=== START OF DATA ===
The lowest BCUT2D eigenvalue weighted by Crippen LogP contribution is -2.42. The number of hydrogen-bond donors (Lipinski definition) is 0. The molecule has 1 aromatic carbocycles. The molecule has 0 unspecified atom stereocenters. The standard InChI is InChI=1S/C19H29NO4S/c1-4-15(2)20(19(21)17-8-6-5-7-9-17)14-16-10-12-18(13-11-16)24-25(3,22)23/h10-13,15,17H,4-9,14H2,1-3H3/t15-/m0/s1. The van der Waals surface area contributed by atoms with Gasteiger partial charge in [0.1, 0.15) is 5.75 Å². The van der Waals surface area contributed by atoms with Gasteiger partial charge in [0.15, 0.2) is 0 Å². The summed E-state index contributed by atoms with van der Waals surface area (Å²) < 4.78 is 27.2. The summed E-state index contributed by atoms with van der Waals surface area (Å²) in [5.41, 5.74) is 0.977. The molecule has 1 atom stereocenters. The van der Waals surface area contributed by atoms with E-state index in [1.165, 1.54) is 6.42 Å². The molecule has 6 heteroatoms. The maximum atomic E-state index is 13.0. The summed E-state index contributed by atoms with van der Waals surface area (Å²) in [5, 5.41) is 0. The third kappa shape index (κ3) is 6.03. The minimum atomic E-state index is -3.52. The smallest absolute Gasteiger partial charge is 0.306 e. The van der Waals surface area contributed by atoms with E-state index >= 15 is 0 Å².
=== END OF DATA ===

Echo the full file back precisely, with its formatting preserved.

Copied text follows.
The lowest BCUT2D eigenvalue weighted by Crippen LogP contribution is -2.42. The number of hydrogen-bond donors (Lipinski definition) is 0. The molecule has 1 aromatic carbocycles. The molecule has 0 unspecified atom stereocenters. The standard InChI is InChI=1S/C19H29NO4S/c1-4-15(2)20(19(21)17-8-6-5-7-9-17)14-16-10-12-18(13-11-16)24-25(3,22)23/h10-13,15,17H,4-9,14H2,1-3H3/t15-/m0/s1. The van der Waals surface area contributed by atoms with Gasteiger partial charge in [0.1, 0.15) is 5.75 Å². The van der Waals surface area contributed by atoms with Gasteiger partial charge in [0.15, 0.2) is 0 Å². The summed E-state index contributed by atoms with van der Waals surface area (Å²) < 4.78 is 27.2. The summed E-state index contributed by atoms with van der Waals surface area (Å²) in [5.41, 5.74) is 0.977. The molecule has 1 atom stereocenters. The van der Waals surface area contributed by atoms with E-state index in [1.165, 1.54) is 6.42 Å². The molecule has 6 heteroatoms. The maximum atomic E-state index is 13.0. The summed E-state index contributed by atoms with van der Waals surface area (Å²) in [5, 5.41) is 0. The third kappa shape index (κ3) is 6.03. The minimum atomic E-state index is -3.52. The smallest absolute Gasteiger partial charge is 0.306 e. The van der Waals surface area contributed by atoms with E-state index >= 15 is 0 Å².